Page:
INVOLVED NOT INDIFFERENT

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London, UK, 16 February 2017After the Event Insurance as Security for Costs - a practical example

After the Event Insurance as Security for Costs - a practical example

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A recent judgment has found that After-the-Event (“ATE”) insurance policies are, in the correct circumstances, acceptable as security-for-costs without the need to obtain a bond, or deed of indemnity, or making a policy in support. This will give claimants seeking access to justice increased ability to defend applications for security, without having the additional expense that a bond or deed incurs.

In “Premier Motorauctions Limited v PriceWaterhouseCooper LLP & Anor (2016)”, the defendants suggested that as the claimant was insolvent and in compulsory liquidation without any substantial assets they would be unable to pay their costs if ordered to do so within the meaning of CPR 25.13. 

They argued that the ATE policies, obtained by the joint liquidators were insufficient to meet the jurisdictional threshold under CPR 25.13 (which would normally be achieved by something equivalent to cash or a first-class bank guarantee) principally for the following reasons:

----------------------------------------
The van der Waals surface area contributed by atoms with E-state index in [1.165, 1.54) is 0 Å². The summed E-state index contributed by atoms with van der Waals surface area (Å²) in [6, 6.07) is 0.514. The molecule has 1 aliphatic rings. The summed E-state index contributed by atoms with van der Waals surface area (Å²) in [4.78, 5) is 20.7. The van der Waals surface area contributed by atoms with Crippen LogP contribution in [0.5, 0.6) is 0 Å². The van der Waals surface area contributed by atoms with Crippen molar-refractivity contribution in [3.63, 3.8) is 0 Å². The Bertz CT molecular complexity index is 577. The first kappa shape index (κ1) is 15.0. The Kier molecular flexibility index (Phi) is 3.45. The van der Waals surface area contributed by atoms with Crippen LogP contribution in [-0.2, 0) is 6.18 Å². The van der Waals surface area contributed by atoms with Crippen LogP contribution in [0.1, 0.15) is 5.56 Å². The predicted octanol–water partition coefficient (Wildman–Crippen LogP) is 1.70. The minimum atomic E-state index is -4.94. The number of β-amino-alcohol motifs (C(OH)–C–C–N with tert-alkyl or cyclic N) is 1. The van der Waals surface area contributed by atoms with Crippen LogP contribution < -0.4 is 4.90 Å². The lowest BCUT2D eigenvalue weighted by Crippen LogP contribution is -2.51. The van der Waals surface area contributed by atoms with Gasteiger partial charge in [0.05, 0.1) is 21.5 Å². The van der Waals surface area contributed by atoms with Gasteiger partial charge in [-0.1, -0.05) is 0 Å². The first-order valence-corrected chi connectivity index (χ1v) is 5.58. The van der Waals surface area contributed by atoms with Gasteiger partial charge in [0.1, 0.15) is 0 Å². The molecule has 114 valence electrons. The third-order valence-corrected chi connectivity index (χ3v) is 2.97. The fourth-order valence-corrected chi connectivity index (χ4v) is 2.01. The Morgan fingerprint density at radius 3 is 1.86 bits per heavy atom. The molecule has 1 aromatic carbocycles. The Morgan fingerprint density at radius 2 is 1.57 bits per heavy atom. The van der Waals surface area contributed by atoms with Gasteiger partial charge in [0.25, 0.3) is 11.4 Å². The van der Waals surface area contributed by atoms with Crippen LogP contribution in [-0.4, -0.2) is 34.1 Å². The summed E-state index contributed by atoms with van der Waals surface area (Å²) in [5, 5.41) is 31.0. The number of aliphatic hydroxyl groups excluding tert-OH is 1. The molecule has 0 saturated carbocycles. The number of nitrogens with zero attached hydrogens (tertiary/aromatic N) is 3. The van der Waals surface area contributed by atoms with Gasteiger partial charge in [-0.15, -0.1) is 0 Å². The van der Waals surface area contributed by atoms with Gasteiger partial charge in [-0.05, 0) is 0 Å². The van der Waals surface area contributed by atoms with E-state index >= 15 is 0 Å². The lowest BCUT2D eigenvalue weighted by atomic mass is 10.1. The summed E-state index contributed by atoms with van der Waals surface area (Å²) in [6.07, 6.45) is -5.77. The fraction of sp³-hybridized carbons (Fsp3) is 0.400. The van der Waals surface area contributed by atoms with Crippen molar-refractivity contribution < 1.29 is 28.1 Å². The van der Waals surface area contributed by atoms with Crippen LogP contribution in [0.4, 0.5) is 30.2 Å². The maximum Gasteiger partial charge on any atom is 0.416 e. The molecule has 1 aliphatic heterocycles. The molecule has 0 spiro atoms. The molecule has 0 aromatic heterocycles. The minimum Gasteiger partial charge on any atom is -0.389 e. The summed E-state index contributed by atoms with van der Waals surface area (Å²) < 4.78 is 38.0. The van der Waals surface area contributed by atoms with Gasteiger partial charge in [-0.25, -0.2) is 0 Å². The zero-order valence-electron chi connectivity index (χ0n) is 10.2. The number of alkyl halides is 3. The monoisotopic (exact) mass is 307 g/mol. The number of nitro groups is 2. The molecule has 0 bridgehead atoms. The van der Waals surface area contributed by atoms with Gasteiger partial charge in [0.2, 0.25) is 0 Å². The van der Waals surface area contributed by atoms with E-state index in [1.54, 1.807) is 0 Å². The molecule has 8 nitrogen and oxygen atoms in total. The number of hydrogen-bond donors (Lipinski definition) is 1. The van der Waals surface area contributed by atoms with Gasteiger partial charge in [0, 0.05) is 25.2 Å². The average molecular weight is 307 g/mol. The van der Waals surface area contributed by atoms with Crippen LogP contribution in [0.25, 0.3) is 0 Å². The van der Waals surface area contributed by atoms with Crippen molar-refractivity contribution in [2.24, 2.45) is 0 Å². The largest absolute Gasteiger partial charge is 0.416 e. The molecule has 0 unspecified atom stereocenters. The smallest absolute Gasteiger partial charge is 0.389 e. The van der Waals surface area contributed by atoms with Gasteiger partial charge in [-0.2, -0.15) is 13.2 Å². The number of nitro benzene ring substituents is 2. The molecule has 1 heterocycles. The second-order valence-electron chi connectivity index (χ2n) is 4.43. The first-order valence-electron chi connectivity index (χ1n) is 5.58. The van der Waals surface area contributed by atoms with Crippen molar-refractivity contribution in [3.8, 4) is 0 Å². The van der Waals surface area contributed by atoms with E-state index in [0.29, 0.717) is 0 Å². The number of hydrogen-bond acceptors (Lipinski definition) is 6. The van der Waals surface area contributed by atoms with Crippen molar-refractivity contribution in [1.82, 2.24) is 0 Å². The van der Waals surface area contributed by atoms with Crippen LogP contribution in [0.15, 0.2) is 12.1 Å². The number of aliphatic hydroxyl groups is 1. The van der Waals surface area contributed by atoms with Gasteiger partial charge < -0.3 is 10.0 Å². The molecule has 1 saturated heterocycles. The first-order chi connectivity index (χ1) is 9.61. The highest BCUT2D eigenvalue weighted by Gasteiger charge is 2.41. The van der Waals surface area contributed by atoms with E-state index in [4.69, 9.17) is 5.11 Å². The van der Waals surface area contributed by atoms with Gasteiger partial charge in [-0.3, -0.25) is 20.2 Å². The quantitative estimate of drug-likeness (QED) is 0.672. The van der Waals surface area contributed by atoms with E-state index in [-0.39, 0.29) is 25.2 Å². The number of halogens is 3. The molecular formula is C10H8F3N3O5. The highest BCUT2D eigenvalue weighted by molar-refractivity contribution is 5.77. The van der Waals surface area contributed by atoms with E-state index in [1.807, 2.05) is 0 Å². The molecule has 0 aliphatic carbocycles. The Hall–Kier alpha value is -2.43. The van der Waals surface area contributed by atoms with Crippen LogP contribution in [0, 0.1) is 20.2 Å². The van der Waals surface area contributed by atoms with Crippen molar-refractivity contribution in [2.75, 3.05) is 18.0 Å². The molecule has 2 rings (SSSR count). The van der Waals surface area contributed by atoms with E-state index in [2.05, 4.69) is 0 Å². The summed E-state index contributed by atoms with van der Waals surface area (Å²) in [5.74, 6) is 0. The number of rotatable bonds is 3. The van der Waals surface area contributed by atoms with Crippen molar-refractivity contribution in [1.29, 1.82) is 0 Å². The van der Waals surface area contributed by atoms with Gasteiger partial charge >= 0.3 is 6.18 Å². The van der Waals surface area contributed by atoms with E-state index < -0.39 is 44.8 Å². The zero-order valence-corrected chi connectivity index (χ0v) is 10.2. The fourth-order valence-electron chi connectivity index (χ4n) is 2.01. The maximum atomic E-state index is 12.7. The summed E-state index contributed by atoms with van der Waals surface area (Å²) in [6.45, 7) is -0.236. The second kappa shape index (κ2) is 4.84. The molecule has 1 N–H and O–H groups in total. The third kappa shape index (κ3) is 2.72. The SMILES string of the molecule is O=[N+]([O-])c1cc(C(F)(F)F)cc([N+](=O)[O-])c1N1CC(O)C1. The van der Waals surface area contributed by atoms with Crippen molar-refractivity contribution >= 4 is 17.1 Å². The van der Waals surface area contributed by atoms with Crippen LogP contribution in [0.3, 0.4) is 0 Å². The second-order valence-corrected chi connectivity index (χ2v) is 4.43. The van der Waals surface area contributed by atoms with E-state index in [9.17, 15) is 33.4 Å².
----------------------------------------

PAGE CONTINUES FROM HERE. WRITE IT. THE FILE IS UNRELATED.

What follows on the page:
1. Because ATE policies might be avoided, rescinded or cancelled, and;
  2. Because two of the insurers within the tower are based in Gibraltar and could not be accepted as credit-worthy.

Mr Justice Snowden found in favour of the claimants and the application was refused. However, the submissions from both sides provide some fascinating insights and below we detail some of the debates and provide commentary as to our view of the conclusions reached:

Is an ATE policy sufficient to defeat a security-for-costs application?

The short answer is that Snowden J found that it was and that a deed of indemnity was not automatically required. He commented in judgment:

"if a claimant company is insured under an ATE policy giving it contractual rights which it could enforce in the event of an adverse costs order being made, its contractual rights are the property of the company like any other asset. I therefore see no reason in principle why the existence of that policy should not be taken into account together with its other assets at the first stage when deciding whether the jurisdiction to make an order for security for costs under CPR 25.13 is engaged."

"I see no principled basis upon which the court should simply ignore the existence of an ATE policy when applying the jurisdictional test in CPR 25.13. Moreover, I think that it must be acknowledged that there is a public interest in permitting ATE insurance on appropriate terms to provide access to justice for insolvent companies under the control of responsible insolvency office-holders."